Continue reading One shot: Ramen burger – is it worth the hype?
The luxury of cold noodles on colder days. Everything was perfect, from the taste of wasabi in the noodle dipping sauce to the tail end of those shrimps. So perfect that I couldn’t properly focus my camera phone. Too bad Chef Koichi Ishii only makes the soba on Friday and Saturday from 11 am to 1 pm. Pictured: Ten zaru soba (soba with tempura shrimps and vegetables) – $18. More details on what’s in the picture are here.
Mai has written quite favorably about Musashi in a past post but I have to write about a particular dish that has been about the best thing I’ve eaten in a restaurant lately. [...]
Continue reading Beyond Food Porn: Chirashi at Musashi
For a while I knew nothing about Japanese food, then within less than one year, I’ve found three places in Berkeley to satisfy my Japanese cravings. To get yakitori, guaranteed quality and to impress friends, I go to Ippuku. For a homey meal at affordable price and convenient distance, I swing by Musashi. For sushi and croquette, Sushi California tops the list. Its name is generic and its location rather hidden, had Kristen not shared a Berkeleyside review on my Facebook wall some time ago, I would never have noticed Sushi California, much less tried (I tend to stay away from generic names because they often imply generic food). Then Kristen totally forgot about the place. One day I asked her “wanna try Sushi California?” – What’s that? – The place you posted on my wall… – … The biggest reason that I remembered Sushi California before going there was this line in Anna Mindess’ review: “Chef Arakaki admits that he used to offer other Okinawan classics like goya champura (sautéed bitter melon) but they did not sell well.” I love bitter melon, and even more than [...]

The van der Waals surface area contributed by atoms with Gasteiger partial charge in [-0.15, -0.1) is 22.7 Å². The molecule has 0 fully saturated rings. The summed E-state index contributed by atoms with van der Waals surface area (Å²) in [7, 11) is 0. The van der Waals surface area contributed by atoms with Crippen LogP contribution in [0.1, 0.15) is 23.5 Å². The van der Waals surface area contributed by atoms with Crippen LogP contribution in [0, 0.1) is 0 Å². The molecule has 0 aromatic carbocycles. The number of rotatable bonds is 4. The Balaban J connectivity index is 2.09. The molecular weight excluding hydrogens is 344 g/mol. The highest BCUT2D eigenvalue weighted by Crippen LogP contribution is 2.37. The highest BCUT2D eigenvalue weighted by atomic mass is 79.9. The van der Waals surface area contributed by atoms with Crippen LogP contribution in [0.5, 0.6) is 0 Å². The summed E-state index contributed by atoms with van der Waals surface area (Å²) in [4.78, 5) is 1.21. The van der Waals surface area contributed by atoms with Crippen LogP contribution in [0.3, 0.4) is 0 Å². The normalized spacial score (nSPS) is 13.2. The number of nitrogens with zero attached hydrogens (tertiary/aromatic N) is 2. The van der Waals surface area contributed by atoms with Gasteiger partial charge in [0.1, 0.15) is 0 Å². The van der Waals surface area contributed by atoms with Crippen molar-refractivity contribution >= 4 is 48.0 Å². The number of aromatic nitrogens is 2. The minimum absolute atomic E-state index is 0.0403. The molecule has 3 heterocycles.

Continue reading Sushi California – great sushi, even greater korokke
Why don’t I like spicy food? For the same reason I don’t like cupcakes, Chicago pizza or anything that has too much of something for me to taste anything else. For the same reason I shunned sushi for almost 10 years: the first time I had sushi I scooped a spoonful of the lovely green paste into my mouth. Those were 10 years that I could have enjoyed so many hamachi nigiri. It’s sad. But that aside, for the same reason that I dislike spicy food, I like B-Dama so much more than I expected. It’s a tiny tiny Japanese restaurant in Piedmont. Its menu doesn’t boast anything particularly breath-taking to draw me out of the comfort of my home, except that I once saw Kristen post on Facebook a picture of the ankimo (monkfish liver) from B-Dama, and Kristen and I have had more than two failed attempts to eat there together just because the restaurant was either closed or too busy when we popped in. When you can’t have something, you want it more. Then the day finally arrived. My friend and I tried the ridiculously popular Geta [...]
Continue reading B-Dama – Taste fresher than fresh